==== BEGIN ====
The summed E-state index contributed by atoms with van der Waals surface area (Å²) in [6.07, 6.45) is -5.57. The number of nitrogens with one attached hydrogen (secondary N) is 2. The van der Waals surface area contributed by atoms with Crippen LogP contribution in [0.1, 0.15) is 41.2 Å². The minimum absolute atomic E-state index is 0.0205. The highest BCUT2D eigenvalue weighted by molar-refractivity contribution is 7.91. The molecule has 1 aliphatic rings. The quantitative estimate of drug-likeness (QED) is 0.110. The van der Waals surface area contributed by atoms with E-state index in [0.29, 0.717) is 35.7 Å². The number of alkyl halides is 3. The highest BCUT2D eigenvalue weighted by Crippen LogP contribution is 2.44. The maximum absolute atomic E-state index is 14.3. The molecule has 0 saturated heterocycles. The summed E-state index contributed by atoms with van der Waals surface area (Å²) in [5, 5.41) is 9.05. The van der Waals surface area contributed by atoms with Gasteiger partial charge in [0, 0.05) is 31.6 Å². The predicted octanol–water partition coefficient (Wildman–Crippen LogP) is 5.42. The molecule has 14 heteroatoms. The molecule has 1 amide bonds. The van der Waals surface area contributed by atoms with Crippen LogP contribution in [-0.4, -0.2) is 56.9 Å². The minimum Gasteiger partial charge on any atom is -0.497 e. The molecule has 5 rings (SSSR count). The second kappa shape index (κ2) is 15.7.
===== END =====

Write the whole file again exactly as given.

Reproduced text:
The summed E-state index contributed by atoms with van der Waals surface area (Å²) in [6.07, 6.45) is -5.57. The number of nitrogens with one attached hydrogen (secondary N) is 2. The van der Waals surface area contributed by atoms with Crippen LogP contribution in [0.1, 0.15) is 41.2 Å². The minimum absolute atomic E-state index is 0.0205. The highest BCUT2D eigenvalue weighted by molar-refractivity contribution is 7.91. The molecule has 1 aliphatic rings. The quantitative estimate of drug-likeness (QED) is 0.110. The van der Waals surface area contributed by atoms with E-state index in [0.29, 0.717) is 35.7 Å². The number of alkyl halides is 3. The highest BCUT2D eigenvalue weighted by Crippen LogP contribution is 2.44. The maximum absolute atomic E-state index is 14.3. The molecule has 0 saturated heterocycles. The summed E-state index contributed by atoms with van der Waals surface area (Å²) in [5, 5.41) is 9.05. The van der Waals surface area contributed by atoms with Gasteiger partial charge in [0, 0.05) is 31.6 Å². The predicted octanol–water partition coefficient (Wildman–Crippen LogP) is 5.42. The molecule has 14 heteroatoms. The molecule has 1 amide bonds. The van der Waals surface area contributed by atoms with Crippen LogP contribution in [-0.4, -0.2) is 56.9 Å². The minimum Gasteiger partial charge on any atom is -0.497 e. The molecule has 5 rings (SSSR count). The second kappa shape index (κ2) is 15.7.